Let's be honest, it might rain today. But more importantly: Toronto police may change the way they deal with people who have a mental illness; gone are the days of tinny, hideously outdated, pre-recorded "O Canada" renditions—for Catholic school kids; a battle between comic convention companies pits Comicon against Comic Con; and Far Enough Farm may not get far enough.
Toronto police are reviewing their treatment of individuals with mental illness. At yesterday’s Toronto Police Services Board meeting, members of the public—some wearing blue hospital gowns to evoke a February incident wherein police shot dead a Toronto East General patient—got to make suggestions on how the evidently flawed system could be improved. Issues such as increased police training for conflict de-escalation techniques—y’know, techniques that don’t involve wielding tasers—were at the forefront of the discussion.
Toronto Catholic school students everywhere will be ruing the day they elected school board trustee Angela Kennedy (Ward 11). Of course, that never happened; children can’t vote! But rue the day they will. Why? Because Kennedy’s motion—put forward at last night’s board meeting—to mandate students to sing “O Canada” aloud rather than zone out to a pre-recorded version was passed 7–3.
Two comic convention empires are duking it out in a fateful real-life battle. While good and evil seem to be left out of it (for now), Toronto Comicon and Toronto Comic Con (seriously), both of which hold springtime conventions in the Metro Convention Centre, are coming to blows, legal-style, over, y’know, the fact that they have the exact same name. Or fine, “similar names.” Hobbystar Marketing, the local agency that runs (pay attention now) Toronto Comicon is taking New York–based Wizard World Inc. to court for using the name Comic Con. Looks like everybody would benefit from a name change, eh, Wizard World? But also, a chill pill.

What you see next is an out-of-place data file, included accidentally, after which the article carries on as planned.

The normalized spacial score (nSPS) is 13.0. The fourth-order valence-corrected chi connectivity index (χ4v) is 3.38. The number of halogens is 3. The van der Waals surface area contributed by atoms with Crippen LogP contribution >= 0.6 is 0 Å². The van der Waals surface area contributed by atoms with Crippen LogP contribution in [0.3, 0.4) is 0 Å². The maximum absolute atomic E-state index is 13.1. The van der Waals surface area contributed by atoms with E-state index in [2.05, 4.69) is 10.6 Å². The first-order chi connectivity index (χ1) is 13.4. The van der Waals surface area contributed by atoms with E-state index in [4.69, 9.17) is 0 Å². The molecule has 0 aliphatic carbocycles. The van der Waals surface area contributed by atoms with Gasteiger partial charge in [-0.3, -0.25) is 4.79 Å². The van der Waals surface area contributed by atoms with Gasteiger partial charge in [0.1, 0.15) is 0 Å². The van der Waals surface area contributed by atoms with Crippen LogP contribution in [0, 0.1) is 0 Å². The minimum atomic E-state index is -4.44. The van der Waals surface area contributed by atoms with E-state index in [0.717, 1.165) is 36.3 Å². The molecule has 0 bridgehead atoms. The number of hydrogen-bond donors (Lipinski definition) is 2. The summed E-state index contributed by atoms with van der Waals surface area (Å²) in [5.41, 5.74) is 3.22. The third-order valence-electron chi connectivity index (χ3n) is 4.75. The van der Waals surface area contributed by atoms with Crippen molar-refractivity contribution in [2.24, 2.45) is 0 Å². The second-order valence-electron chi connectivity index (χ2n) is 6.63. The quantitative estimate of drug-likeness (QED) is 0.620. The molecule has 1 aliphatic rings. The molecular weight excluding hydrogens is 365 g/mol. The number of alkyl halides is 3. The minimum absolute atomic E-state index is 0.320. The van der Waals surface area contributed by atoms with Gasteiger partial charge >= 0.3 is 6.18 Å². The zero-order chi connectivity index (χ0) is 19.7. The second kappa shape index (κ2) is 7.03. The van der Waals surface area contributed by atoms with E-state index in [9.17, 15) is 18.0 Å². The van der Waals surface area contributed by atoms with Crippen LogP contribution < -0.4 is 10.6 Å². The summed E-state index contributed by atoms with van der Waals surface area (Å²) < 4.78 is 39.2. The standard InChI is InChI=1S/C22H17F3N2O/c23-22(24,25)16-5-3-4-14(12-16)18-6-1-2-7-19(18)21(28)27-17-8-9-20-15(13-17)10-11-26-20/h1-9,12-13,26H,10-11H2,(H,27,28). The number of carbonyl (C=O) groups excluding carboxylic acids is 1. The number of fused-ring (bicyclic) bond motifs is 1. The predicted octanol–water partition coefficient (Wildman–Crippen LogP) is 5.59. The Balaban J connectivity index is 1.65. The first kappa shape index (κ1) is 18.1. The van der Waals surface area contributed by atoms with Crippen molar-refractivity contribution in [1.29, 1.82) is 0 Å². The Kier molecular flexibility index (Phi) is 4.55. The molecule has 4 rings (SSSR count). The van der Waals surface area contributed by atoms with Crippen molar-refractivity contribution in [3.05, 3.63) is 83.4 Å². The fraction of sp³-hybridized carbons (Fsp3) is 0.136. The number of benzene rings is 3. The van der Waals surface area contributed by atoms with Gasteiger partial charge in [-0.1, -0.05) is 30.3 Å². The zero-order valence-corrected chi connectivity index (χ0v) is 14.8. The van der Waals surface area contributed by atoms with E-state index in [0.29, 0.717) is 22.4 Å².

Though prospects for Centre Island’s Far Enough Farm remain bleak, Councillor Pam McConnell (Ward 28, Toronto-Centre Rosedale), whose mandate includes the Islands, stressed that the the lack of formal bids to run the farm belies that there have been many informal expressions of interest (pretty sure she wasn’t referring to Ashley Madison). She suggested the one-year limit on taking it over has proved a significant deterrent.